– Palarran
    Aug 2, 2021 at 18:35

Fine maneuverability and stabilization (and takeoff)

As one commenter above mentioned, your dragon is something like a car wreck coming out of the sky. So your second pair of wings is specialized to beat for a short time (fast twitch muscles, anaerobic metabolism) at a very high rate of speed. They might very loosely be compared to the debatably rudder-like crest of a Pteranodon. However, your animal takes prey with four legs, and these "extra" wings need to ensure that the four legs are not merely able to grasp prey while the dragon stays safely airborne, but to grasp it sufficiently close to the dragon's center of gravity that it doesn't tumble into a broken mass. (Even so, I think horses are a bit too ambitious. Aren't cavemen nutritious enough?)

The role of the wings depends heavily on that flat tail "not used for flight". Any flat 2.5-meter piece of hardware is going to affect flight, so I'm going to take your meaning as "not having flight muscles". The tail acts like a flap on a jet liner, giving extra lift at the cost of velocity. The extra wings can influence flight pattern directly by their own power, or by rapidly altering the angle of the tail. They will need to be able to move independently when needed so as to turn and steer the animal left and right.

Accordingly, I'm going to suppose that the "broad base of the tail" extends outward nearly to the knee joint of each femur of the hind legs. The rear wings will be anchored along the length of the femur of each leg. They will be designed to flap outward and backward (laterally, flexing posteriorly). The result of this is that flapping one of the wings can push that leg forward relative to the other, can tilt the plane of the tail in such a way as to turn the dragon in that direction, and can depress the tail to create more lift. The direction in which the wing is flapped, as well as the tension in the dragon's thigh muscles, controls which of these outcomes predominates.

In the event that the dragon is forced to ground, these extra wings are also vital in takeoff. On land, they provide a burst of force after the legs have reached top speed, so that the dragon is able to get up to takeoff speed. On water, the dragon breaches the surface with sustained effort from its main flight wings, and then the accessory wings' edges dip and rise from the water in an elegantly choreographed dance. They "row" across the surface water in a sidewinding fashion, giving the dragon a chance (not necessarily a good one) of breaking free into the air.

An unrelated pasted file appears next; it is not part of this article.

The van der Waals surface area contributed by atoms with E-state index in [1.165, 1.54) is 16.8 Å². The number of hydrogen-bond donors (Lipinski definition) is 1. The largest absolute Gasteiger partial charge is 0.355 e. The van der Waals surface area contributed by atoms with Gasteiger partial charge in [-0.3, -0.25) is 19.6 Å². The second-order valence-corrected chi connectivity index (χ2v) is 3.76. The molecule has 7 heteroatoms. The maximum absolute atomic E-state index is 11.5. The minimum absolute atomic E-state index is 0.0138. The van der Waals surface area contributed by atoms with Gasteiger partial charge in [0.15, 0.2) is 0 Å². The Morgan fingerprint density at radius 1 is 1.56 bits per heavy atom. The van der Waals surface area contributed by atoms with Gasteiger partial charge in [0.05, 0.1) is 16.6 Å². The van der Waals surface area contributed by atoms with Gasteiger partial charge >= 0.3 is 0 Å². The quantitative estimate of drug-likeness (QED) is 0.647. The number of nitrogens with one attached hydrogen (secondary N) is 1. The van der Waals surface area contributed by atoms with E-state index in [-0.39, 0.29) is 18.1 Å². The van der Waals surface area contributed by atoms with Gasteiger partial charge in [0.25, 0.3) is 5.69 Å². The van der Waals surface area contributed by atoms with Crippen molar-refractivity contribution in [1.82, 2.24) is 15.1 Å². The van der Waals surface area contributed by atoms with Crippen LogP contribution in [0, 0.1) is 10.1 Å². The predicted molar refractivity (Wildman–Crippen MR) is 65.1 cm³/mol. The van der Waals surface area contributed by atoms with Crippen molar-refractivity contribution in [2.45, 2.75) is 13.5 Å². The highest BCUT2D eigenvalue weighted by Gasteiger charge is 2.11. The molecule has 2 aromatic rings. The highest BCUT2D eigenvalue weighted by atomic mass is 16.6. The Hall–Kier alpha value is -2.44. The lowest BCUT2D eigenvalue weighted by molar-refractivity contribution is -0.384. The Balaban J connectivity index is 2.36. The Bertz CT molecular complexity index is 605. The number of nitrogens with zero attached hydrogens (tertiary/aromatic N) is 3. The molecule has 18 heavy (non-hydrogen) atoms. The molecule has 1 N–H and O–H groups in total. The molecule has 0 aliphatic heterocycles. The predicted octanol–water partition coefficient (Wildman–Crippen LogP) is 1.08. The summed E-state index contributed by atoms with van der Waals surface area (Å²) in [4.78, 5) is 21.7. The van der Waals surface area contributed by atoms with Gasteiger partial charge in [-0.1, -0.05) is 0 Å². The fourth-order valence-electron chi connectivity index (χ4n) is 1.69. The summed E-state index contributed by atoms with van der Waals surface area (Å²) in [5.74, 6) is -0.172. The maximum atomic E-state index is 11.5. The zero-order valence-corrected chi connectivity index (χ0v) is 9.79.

I am ignoring this from the OP "The main flying wings are attached to the torso in the same place and manner as in an eagle." because it seems to answer the question "Best place for wings on a dragon-eagle".

Let us consider a tetrapod: a big carnivorous lizard. Now it has wings in addition to legs. One real life way to do this is draco style.


draco and skeleton


Draco is a genus of agamid lizards1 that are also known as flying lizards, flying dragons or gliding lizards. These lizards are capable of gliding flight via membranes that may be extended to create wings (patagia), formed by an enlarged set of ribs...

We will add these wings to Megalania, the extinct giant monitor lizard which could attain the stated weight of 500 kg.

I don't think Flying Meg will be flapping around. It would be an ambush predator. But I can see an attack where Meg climbs to elevation then leaps off and uses the wings to sustain the length of travel before it hits its prey, allowing it to attack from a distance where it would be more difficult to detect.


If you google for "4-winged animals" you get a pattern:

The changyuraptor, a large flying dinosaur,

The flying fish,

Or the butterly.

These all have a pattern of two large wings in front and two smaller wings at the back. So this is what would look natural for a large 4-winged dragon.

There also is the dragon-fly, with a different pattern, but your idea was a main pair and a secondary pair of wings. Anyway bat wings would require more space between the wings.

Sorry for linking to external pages, but I cannot just copy the pictures here for obvious copyright reasons.